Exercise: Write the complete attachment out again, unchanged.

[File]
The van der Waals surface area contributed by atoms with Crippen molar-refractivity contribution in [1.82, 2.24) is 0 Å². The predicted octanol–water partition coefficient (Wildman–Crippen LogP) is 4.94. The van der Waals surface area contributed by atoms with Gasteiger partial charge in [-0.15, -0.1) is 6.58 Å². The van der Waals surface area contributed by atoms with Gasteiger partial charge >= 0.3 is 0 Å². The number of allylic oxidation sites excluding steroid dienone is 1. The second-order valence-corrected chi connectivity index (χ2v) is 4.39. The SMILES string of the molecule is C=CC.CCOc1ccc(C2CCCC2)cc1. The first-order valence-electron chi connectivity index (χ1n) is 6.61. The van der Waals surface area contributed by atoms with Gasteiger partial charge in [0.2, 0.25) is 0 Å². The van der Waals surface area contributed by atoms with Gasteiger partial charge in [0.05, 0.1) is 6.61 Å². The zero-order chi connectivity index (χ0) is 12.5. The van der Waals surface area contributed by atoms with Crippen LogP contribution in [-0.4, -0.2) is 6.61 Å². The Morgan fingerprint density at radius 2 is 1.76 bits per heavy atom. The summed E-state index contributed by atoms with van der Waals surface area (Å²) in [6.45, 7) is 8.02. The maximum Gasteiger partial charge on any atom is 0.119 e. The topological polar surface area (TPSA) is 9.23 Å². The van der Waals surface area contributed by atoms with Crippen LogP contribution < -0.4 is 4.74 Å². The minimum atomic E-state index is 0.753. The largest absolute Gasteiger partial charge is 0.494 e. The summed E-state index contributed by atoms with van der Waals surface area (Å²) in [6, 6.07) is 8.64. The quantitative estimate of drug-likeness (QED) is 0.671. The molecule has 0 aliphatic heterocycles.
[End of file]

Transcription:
The van der Waals surface area contributed by atoms with Crippen molar-refractivity contribution in [1.82, 2.24) is 0 Å². The predicted octanol–water partition coefficient (Wildman–Crippen LogP) is 4.94. The van der Waals surface area contributed by atoms with Gasteiger partial charge in [-0.15, -0.1) is 6.58 Å². The van der Waals surface area contributed by atoms with Gasteiger partial charge >= 0.3 is 0 Å². The number of allylic oxidation sites excluding steroid dienone is 1. The second-order valence-corrected chi connectivity index (χ2v) is 4.39. The SMILES string of the molecule is C=CC.CCOc1ccc(C2CCCC2)cc1. The first-order valence-electron chi connectivity index (χ1n) is 6.61. The van der Waals surface area contributed by atoms with Gasteiger partial charge in [0.2, 0.25) is 0 Å². The van der Waals surface area contributed by atoms with Gasteiger partial charge in [0.05, 0.1) is 6.61 Å². The zero-order chi connectivity index (χ0) is 12.5. The van der Waals surface area contributed by atoms with Crippen LogP contribution in [-0.4, -0.2) is 6.61 Å². The Morgan fingerprint density at radius 2 is 1.76 bits per heavy atom. The summed E-state index contributed by atoms with van der Waals surface area (Å²) in [6.45, 7) is 8.02. The maximum Gasteiger partial charge on any atom is 0.119 e. The topological polar surface area (TPSA) is 9.23 Å². The van der Waals surface area contributed by atoms with Crippen LogP contribution < -0.4 is 4.74 Å². The minimum atomic E-state index is 0.753. The largest absolute Gasteiger partial charge is 0.494 e. The summed E-state index contributed by atoms with van der Waals surface area (Å²) in [6, 6.07) is 8.64. The quantitative estimate of drug-likeness (QED) is 0.671. The molecule has 0 aliphatic heterocycles.